Heathcote is, in my opinion, correct in putting it at 'about 240 feet.' Macaulay's 40 feet was perhaps intended for 400, as the old writers were given to exaggeration. Heathcote appears to have been the only writer on St. Kilda who ascended any of the Stacks, all of which rise out of the ocean. He states that he has done a lot of climbing in Skye and a certain amount in Switzerland, and thinks he may claim to be a tolerable climber, and in this he is probably correct. For although he did not attempt Stack-na-Biorrach, which he says is the most difficult climb, he scaled Stack Lii, the height of which he gives as 533 feet, and the cover of his book is illustrated with a striking picture showing the commencement of the ascent. He failed to trace the story that in order to get a wife in St. Kilda it was necessary to climb Stack-na-Biorrach. 

In this his experience agrees with mine. The truth is that, although not a necessity, it was looked upon as a great feat amongst the islanders, where for hundreds of years the chief food of the inhabitants was obtained from the lofty precipices and Stacks. In fact there is no part of the world, as far as I am aware, where the practical advantage of being a skilled cragsman was so well recognised.

The chief topics of conversation in this out-of-the-way island are climbing and birds. A visit to Switzerland in 1882, during which the Schreckhorn, Finsteraarhorn, Jungfrau and Matterhorn, and an equal number of high passes were negotiated within ten days, and the fact that a certain rivalry existed between myself and an elder brother who first ascended the Eiger, induced me to visit St. Kilda in 1883, as I wished to test the ability of the natives as cragsmen, to compare them with Swiss guides, and to study the fauna and flora of this remote island, of which little was then known. It is thirty years ago next June since I ascended Stack-na-Biorrach, and therefore I trust I shall not be accused of hasty self-advertisement; indeed, my chief object in writing is to give the members of the Alpine Club an account of a climb which the older writers have attempted to describe on second-hand information; and, moreover, I fear that even the St. Kildans themselves will soon cease to ascend the rock, as they no longer subsist to the same extent on sea-birds and there is not the same necessity for dangerous rock-climbing.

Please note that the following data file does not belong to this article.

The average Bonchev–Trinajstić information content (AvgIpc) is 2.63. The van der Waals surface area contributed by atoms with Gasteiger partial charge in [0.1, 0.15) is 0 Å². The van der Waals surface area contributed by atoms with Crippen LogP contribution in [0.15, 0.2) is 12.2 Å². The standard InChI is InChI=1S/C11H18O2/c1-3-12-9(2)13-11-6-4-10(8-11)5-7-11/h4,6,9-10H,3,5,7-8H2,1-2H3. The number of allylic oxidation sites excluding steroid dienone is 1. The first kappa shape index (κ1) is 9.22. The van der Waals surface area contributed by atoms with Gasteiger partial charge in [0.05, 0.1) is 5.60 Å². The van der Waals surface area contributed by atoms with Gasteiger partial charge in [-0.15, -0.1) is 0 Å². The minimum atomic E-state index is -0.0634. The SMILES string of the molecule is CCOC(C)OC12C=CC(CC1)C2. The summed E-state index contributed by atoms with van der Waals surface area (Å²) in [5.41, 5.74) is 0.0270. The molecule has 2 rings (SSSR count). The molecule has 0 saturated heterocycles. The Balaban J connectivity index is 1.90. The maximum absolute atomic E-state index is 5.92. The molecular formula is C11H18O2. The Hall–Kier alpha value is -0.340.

But I have not yet described the St. Kilda group, which lies about fifty miles west of the Sound of Harris, and about one hundred west of the Scottish mainland. It consists of one large island, three miles long and two broad, rising to a height of 1372 feet, and two smaller ones—Soa and Borera, each about 1200 feet in height, and three Stacks—Stack-an-Armin, Stack Lii, and Stack-na-Biorrach, besides smaller rocks. Formerly communication with the mainland was of rare occurrence. Lady Grange was conveyed there in 1734, and was not released for eight years. Since David McBrain's steamers began running there, from thirty to forty years ago, intercourse with the outer world in summer time has been frequent, if uncertain. Fearing I might be left on the island all the winter, I arranged with McBrain to send a special steamer to take me on in September for the sum of £30. There was no necessity to take advantage of this arrangement, as his ordinary steamer took me off in good time. Not knowing Gaelic, I brought an interpreter with me from Glasgow, but, as he was afraid to go within ten yards of any cliff and did not understand the St. Kilda dialect, he was useless, save as caretaker of an old Crimean tent which we pitched on the only level patch (about ten yards square) near the landing-place.